20. There are a fistful of fallacies
a. indirect cause asserted
b. necessary causes are not always sufficient cause
c. temporal or post hoc causation is not real causation
d. ecological fallacy transfers observations about populations to individuals
e. the faggot fallacy piles small and suspect items of proof or evidence and attempts to validate by the bundle or the height of the pile
f. weight of evidence fallacy is similar to e. and relies on the pile
g. bellman’s fallacy is another form of the pile fallacy
h. fallacy of risk is the confusion of absolute and relative risk and using one or the other to deceive
i. inappropriate extrapolation is the assumption that one knows the trends and can project
j. new syndrome fallacy is novelty to an extreme
k. insignificant significance—overemphasizing the importance of statically significance in proof of a theory
l. Fallacy of ignoring large effects in small studies because hey fail a statistical significance test.
m. Positive results are fallaciously given more significance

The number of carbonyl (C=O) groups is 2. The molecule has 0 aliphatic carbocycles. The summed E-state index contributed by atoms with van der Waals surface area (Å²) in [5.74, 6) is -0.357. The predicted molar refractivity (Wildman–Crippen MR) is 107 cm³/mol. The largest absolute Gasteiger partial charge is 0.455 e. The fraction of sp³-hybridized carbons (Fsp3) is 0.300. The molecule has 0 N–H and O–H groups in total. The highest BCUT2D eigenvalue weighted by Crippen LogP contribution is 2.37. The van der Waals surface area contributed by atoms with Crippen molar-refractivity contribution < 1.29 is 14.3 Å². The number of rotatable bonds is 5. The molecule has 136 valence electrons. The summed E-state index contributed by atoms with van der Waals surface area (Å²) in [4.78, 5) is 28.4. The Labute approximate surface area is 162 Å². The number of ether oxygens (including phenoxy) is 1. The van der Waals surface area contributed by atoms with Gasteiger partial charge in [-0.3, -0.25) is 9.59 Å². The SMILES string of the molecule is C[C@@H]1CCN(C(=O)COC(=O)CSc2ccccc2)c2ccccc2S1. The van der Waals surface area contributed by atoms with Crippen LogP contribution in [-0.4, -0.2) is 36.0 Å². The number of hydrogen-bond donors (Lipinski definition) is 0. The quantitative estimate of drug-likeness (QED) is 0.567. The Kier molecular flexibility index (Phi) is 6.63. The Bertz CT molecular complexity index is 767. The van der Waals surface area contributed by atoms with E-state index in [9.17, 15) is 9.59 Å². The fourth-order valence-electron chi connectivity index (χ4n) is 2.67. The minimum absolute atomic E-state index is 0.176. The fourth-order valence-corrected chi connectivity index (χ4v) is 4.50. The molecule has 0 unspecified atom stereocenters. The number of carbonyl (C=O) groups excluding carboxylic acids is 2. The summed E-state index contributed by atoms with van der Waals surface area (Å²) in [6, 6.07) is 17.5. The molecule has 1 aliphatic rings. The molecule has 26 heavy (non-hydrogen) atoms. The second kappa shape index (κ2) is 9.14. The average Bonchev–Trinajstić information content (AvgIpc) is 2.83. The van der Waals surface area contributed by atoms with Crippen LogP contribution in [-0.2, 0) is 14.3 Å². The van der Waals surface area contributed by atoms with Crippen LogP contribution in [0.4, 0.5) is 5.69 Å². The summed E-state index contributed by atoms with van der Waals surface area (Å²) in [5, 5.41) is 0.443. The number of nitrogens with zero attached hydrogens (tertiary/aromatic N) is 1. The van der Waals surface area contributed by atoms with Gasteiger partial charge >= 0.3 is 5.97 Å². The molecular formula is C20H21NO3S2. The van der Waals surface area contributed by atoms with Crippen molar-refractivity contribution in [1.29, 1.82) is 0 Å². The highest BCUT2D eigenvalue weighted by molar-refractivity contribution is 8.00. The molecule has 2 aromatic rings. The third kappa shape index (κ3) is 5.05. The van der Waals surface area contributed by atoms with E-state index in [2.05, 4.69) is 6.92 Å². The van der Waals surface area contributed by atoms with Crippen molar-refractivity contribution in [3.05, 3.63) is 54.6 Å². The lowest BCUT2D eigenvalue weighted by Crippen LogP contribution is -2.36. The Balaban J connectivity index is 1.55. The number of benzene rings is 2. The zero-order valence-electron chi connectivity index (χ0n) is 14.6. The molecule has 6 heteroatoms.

n. Denial of medical mistakes (all these are on P 143)
21. There are good rules for reading and evaluating a paper as a reviewer. P 149-150
22. Feinstein dissects fallacious and alarming medical reports on reserpine causing breast cancer, coffee causing pancreatic cancer, and alcohol and breast cancer. Feinstein reviews how the studies on these reports were flawed. P 156.
It is important to note that the book Judging Science is an exceptional effort by extraordinary authors and this writer cannot do them justice. The books sections are excerpted by necessity.
Buying the book will be the best choice for anyone compelled to learn the intricacies of legal management of scientific evidence and the theories of science that underlie any reasonable discussion of scientific reliability and veracity.
Here we go.